Pics: Gaza tunnels (MeFi)

Video. Star Wars trilogy explained by someone who hasn't seen it.

The latest /b/ drama seems to be Boxxy. [NSFW!]

Late breaking
Voodoo Neuroscience (PDF, via).

All these links are getting a bit much to do. Maybe I should do shorter, more frequent diaries with some kind of easy-to-type code describing the more common types of content.

< Dear Weather, | The angles are wrong >
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social science fiction ? by sasquatchan (4.00 / 2) #1 Thu Jan 15, 2009 at 08:39:40 AM EST
Wouldn't Asimov's Foundation series qualify as that ? psychohistory ?

Best kind by Alan Crowe (4.00 / 1) #5 Thu Jan 15, 2009 at 02:22:50 PM EST
I found Foundation inspiring in a way that hard science fiction could never quite match. The issue is that we know too much hard science. Back in 1900 there were alpha-rays, beta-rays, gamma-rays, and also X-rays and N-rays. The stage was set for more rays, more new physics. But N-rays turned out to be illusory, X-rays were just artificial gamma-rays, the fundamentals calmed down.

There is still plenty of interest in hard science. How is bio-technology going to play out? Computing and artificial intelligence? But the episodes of Star Trek with new fundamental physics are pure fluff. They are more fantasy stories than science fiction.

Social science is still struggling to become scientific. There are interesting developments. Public choice theory. Mechanism design. Behavioural economics. There is plenty of room to speculate just like there was in physics in 1900.

[ Parent ]
Tories... by Metatone (4.00 / 2) #2 Thu Jan 15, 2009 at 10:11:25 AM EST
It may be that they will stumble into the long game winning hand, as you suggest, but I very much doubt that they have planned it that way. Fundamentally, their entire economic belief system (from Friedman on) does not allow for this situation. Uncle Milt promised that it could never happen that monetary policy can't handle it. Throw in reading too much Amity Schlaes and you have the makings of their current policies. Essentially they are frozen in the headlights.

If they are lucky, it will all work out for them. And I suppose that would be best for democracy. Too much one party government isn't all that helpful. I'd be happier if there was any sign that Osborne et al could read a graph though.

cleverly playing a long game by clover kicker (4.00 / 2) #3 Thu Jan 15, 2009 at 12:21:06 PM EST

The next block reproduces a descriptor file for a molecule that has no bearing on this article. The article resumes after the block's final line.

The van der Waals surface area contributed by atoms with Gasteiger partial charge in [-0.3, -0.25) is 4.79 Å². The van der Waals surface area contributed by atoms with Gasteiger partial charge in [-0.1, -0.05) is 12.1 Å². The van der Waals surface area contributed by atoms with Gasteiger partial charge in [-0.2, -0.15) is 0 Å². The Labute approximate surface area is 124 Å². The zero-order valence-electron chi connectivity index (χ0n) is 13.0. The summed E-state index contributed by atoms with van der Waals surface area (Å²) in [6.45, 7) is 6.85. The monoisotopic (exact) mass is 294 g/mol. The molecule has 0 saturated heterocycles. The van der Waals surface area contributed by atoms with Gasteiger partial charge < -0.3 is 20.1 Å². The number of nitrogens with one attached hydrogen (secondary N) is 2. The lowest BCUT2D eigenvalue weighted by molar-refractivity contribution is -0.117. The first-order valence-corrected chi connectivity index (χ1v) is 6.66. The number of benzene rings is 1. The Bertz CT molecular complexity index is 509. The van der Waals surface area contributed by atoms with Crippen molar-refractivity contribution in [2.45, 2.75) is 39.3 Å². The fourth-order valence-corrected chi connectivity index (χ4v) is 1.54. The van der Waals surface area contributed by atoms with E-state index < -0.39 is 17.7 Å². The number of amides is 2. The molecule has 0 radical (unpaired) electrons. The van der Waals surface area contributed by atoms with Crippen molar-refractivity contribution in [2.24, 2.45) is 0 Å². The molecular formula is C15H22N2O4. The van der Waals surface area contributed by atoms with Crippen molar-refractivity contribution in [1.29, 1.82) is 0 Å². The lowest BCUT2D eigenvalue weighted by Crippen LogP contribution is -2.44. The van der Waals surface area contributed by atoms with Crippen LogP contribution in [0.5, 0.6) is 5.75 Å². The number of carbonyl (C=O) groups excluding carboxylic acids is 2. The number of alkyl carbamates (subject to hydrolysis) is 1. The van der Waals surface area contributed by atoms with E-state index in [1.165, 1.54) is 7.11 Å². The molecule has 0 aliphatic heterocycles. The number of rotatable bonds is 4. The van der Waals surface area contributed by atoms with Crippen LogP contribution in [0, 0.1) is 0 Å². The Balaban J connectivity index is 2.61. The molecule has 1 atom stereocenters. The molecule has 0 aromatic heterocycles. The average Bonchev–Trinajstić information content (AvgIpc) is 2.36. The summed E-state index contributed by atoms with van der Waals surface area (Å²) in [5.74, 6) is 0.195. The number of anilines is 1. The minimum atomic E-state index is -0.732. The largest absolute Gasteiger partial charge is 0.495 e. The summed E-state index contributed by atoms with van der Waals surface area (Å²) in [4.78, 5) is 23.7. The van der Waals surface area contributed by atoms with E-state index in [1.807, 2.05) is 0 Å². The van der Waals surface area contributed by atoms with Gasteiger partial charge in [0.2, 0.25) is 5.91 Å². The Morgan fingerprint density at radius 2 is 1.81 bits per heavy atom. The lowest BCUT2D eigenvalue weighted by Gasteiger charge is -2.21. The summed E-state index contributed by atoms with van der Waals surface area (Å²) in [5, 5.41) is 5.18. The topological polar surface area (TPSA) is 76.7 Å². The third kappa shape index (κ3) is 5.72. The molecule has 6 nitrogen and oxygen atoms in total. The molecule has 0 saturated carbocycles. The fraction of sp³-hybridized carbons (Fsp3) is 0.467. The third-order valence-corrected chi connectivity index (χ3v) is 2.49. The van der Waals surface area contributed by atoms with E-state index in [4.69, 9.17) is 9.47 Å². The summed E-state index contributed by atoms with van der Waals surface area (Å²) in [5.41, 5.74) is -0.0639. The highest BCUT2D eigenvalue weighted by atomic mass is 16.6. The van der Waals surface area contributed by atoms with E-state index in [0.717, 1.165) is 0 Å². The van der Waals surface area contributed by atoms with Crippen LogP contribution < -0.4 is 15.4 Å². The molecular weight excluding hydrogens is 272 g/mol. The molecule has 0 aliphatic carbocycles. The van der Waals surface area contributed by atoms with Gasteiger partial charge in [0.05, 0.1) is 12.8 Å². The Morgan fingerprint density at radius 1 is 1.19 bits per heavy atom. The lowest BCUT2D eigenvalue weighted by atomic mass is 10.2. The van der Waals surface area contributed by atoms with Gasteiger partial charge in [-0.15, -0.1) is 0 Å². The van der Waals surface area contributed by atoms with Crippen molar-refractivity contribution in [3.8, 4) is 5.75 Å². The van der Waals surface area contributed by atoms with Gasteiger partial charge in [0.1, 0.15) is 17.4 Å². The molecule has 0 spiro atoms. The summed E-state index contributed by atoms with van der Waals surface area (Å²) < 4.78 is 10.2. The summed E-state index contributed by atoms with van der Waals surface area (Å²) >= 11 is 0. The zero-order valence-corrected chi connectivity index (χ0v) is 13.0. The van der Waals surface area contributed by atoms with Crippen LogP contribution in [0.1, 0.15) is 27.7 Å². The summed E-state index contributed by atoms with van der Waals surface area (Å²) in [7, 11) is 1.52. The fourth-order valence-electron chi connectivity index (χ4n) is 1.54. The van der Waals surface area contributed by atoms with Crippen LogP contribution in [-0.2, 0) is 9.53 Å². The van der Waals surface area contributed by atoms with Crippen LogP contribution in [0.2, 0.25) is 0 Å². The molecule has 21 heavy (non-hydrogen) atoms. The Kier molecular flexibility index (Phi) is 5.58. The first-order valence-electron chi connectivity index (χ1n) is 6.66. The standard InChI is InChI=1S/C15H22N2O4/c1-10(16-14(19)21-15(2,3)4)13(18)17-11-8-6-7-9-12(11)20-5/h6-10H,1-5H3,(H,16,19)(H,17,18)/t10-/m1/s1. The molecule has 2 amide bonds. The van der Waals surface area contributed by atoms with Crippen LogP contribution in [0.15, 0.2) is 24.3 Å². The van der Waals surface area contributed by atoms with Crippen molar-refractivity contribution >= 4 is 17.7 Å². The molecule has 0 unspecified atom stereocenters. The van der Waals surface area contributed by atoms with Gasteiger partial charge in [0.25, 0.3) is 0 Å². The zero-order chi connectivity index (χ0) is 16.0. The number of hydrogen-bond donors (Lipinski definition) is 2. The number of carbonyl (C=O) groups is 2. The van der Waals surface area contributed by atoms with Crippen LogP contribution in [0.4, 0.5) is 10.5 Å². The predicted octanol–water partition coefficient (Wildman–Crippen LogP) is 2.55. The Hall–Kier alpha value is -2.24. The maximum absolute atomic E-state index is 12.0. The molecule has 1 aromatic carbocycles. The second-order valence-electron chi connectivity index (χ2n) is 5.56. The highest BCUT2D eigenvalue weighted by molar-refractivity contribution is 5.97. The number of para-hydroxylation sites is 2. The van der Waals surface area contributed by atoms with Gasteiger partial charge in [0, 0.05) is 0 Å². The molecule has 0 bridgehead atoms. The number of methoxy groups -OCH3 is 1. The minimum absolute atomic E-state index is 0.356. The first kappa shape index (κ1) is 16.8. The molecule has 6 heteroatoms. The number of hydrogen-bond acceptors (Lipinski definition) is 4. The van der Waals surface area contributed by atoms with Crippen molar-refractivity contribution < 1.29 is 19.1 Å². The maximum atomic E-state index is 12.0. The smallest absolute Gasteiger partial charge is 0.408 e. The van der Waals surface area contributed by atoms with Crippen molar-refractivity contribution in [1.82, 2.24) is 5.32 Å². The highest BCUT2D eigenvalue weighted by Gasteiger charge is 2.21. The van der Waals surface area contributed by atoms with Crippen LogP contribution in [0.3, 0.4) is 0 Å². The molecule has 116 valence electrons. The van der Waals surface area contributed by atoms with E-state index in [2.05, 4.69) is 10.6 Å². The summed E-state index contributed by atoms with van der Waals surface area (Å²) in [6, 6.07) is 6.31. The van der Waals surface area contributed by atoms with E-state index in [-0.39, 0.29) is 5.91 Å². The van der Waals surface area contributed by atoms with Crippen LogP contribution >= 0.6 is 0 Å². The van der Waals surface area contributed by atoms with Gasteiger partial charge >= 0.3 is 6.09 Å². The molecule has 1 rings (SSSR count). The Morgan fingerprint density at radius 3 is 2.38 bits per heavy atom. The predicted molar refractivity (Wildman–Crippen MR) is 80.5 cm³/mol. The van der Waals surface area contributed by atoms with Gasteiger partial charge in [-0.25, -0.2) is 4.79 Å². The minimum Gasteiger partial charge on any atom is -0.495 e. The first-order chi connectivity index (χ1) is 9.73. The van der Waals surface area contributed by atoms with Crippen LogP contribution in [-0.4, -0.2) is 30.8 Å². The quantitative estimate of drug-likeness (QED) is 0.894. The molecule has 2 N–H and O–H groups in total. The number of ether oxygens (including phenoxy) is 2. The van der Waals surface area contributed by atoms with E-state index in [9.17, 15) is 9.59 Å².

British politics must be profoundly different from Canuckistan politics...

Not sure about the Spiked article by nebbish (4.00 / 1) #4 Thu Jan 15, 2009 at 01:43:00 PM EST
They're right about the anti-Semitic imagery (and I'm very glad they picked up on it), but wrong I think to dismiss the identity politics of young Muslims - there really is nothing wrong in identifying with others you support in other countries.

It's political correctness gone mad!

Then people ask why I don't get British passport.. by Tonatiuh (4.00 / 3) #6 Fri Jan 16, 2009 at 03:19:04 AM EST
I don't feel welcomed. Since I got here it is always talk about how foreigners milk the system and make the country worse, the resentment against immigrants is always there, boiling under the surface, with the only basis of rumor, innuendo and right wing racist or quasi racist fear mongering.

Sorry to say, but it seems like this government, most illiberal and intrusive, is giving credence to that point of view and is now intent into making life of settled people in this country even more uncertain than it is now.

They may get their wish and have many of  the skilled foreigners currently living in the UK moving elsewhere and the unskilled ones stop doing those jobs that local people will not do (for multitude of reasons).

I have been considering leaving the country for a while,  maybe the government will actually push me explicitly to get the heck out of here.

Sad state of affairs....

rational actor by jimgon (4.00 / 1) #7 Sat Jan 17, 2009 at 05:03:18 AM EST
George Lakoff wrote in "The Politcal Mind" that the rational actor model is pretty much a fallacy.  Biologically people don't make decisions based on logic or best interest, but on an emotional level that's developed through their rearing and socialization.  Since corporations are run by managers making decision I would extend that fallacy to corprorate rational actors. 

Technician - "We can't even get decent physical health care. Mental health is like witchcraft here."